Oslo: Garry Kasparov, the former world chess champion, has rarely tasted defeat in his long playing career. But on Monday, in an election for the presidency of Fide, the world chess federation, Kasparov received a stinging rebuke in his effort to unseat the incumbent, Kirsan N. Ilyumzhinov. Ilyumzhinov won handily, by a vote of 110 to 61 in Tromso, Norway.
Ilyumzhinov, 52, a native of Kalmykia, has led the chess federation since 1995, but not without controversy. He cultivated friendships with Saddam Hussein, Muammar al-Gaddafi and Bashar al-Assad, the Syrian president, and claims that he was abducted by space aliens one night in 1997.
Kasparov, 51, who is also Russian, has said for years that Ilyumzhinov’s stewardship of the federation has discouraged corporate sponsorship and brought disrepute to the federation.
After the election, Ilyumzhinov issued a statement through a spokesman. “We have big differences with my opponent: I believe that chess should be clear of politics while he thinks that they are a political tool.”
Kasparov has long been a critic of Russian President Vladimir Putin and has sought to find ways to force him from power. Some people saw Kasparov’s running for the presidency of the federation as part of an effort to gain a more visible platform for his political views.
In evident retaliation in the months leading up to the election, Russian embassies in many countries reportedly called chess officials in an effort to help the candidacy of Ilyumzhinov. Among those who said they were contacted were officials in the Czech Republic, Ireland, Jamaica, Kenya, Myanmar, Nigeria, Norway and Singapore.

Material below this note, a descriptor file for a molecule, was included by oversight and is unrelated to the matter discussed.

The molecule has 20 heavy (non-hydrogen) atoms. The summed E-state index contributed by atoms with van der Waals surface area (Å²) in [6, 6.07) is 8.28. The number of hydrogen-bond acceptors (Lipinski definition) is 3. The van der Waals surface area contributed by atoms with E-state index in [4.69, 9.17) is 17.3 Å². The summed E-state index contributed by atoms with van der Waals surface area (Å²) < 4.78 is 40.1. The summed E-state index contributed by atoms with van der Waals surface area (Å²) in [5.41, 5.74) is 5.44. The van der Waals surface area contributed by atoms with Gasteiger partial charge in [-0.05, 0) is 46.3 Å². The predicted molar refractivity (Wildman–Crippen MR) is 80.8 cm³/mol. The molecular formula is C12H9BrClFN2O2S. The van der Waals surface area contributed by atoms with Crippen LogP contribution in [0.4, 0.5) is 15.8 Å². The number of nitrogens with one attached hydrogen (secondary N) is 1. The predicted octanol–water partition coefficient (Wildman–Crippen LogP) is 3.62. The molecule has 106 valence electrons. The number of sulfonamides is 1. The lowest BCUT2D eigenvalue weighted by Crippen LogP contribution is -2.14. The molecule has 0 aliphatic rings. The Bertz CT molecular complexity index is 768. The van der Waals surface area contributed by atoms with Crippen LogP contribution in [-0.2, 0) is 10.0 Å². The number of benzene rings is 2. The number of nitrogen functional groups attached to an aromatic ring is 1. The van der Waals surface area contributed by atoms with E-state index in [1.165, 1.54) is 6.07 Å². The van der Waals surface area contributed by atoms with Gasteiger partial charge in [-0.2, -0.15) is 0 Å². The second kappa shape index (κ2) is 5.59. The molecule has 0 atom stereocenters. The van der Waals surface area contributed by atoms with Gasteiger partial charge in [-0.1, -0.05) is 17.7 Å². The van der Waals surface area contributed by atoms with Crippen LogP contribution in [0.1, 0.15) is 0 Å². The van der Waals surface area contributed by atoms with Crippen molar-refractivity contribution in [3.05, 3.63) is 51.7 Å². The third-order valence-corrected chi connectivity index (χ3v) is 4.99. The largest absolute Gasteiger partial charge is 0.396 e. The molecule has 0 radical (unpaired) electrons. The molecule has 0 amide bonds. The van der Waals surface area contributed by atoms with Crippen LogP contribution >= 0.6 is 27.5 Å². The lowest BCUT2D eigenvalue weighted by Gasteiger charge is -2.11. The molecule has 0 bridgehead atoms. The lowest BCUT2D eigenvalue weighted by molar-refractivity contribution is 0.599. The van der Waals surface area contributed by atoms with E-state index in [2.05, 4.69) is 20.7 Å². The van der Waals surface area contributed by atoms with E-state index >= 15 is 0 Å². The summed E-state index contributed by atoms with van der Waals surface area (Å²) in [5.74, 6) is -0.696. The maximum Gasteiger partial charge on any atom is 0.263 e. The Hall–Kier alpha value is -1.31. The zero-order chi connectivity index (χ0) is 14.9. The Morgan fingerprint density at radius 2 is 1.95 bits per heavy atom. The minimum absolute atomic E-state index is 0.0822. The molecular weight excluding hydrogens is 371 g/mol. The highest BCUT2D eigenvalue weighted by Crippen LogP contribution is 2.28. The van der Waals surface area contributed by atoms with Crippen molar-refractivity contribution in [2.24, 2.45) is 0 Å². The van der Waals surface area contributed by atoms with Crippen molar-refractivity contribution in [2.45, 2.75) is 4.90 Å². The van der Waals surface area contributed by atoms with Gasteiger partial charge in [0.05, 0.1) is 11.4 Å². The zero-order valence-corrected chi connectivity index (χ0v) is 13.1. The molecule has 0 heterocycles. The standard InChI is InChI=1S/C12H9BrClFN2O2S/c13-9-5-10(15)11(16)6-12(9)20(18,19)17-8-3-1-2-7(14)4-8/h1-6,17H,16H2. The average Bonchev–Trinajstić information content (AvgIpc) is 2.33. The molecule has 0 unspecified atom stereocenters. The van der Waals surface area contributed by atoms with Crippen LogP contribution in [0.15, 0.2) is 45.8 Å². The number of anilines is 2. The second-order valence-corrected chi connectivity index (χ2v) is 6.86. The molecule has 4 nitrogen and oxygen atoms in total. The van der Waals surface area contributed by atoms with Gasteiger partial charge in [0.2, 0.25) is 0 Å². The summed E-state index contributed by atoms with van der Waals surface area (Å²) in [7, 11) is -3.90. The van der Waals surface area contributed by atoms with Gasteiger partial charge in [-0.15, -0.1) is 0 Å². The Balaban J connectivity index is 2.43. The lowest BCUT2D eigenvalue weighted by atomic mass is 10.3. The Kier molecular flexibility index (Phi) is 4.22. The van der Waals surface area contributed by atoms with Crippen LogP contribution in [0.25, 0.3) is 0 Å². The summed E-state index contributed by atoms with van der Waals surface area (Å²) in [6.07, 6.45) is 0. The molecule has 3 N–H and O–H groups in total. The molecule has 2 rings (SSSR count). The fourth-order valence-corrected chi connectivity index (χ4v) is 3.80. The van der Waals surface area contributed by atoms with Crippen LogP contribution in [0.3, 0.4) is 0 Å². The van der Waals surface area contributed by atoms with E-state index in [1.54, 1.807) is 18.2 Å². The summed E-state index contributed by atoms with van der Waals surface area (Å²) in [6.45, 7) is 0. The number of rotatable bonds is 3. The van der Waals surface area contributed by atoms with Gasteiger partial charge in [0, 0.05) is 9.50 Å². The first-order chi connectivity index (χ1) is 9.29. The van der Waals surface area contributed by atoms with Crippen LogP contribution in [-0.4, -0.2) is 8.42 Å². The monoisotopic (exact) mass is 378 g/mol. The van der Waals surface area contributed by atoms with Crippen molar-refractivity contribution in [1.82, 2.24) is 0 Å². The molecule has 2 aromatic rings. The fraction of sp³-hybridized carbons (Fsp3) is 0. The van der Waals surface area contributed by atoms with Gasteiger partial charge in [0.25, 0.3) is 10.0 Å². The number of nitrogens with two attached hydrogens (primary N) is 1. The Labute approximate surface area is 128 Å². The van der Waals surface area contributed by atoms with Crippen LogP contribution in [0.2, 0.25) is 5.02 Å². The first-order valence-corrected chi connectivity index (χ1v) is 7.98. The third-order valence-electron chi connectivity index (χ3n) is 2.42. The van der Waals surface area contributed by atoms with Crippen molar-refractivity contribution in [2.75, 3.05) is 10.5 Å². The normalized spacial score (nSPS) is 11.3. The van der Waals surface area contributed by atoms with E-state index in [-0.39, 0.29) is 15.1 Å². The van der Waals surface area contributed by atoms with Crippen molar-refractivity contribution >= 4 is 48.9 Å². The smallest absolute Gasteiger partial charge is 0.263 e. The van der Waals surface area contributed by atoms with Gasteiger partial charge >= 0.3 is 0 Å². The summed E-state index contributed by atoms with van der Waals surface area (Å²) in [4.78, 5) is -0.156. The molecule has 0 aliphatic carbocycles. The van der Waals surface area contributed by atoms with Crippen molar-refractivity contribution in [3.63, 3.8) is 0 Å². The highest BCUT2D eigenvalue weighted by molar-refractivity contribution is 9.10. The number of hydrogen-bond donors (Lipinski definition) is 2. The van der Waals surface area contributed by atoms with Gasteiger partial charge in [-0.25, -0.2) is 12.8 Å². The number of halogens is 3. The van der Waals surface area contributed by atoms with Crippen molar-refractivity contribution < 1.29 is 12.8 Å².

The election was held during the biennial Chess Olympiad and each of the participating countries had one vote. The campaign was long and bitter as the candidates crisscrossed the globe looking for support.
Ilyumzhinov has run the federation for 19 years. However, his critics accuse him of being a Kremlin puppet with ties to brutal dictators.
“This has been an unfair fight from the very start,” Kasparov said before the vote. Kasparov, 51, is a noted human rights campaigner and an opponent of Russia’s President Vladimir Putin.
He accuses Ilyumzhinov of being too close to President Putin and says his presidency of the World Chess Federation has been marked by “abuse and favouritism”.
“Every Russian embassy in the world has been mobilised to support Mr Ilyumzhinov and to keep him in office,” Kasparov said. “It’s not about chess. This is a pure political fight.”
In a vote disputed even before the first ballot was cast, Ilyumzhinov, a former president of the Russian Republic of Kalmykia, defeated Kasparov, a Russian dissident.
Kasparov accused Ilyumzhinov of rigging the outcome, echoing accusations from 2010, when Anatoly Karpov lost the election.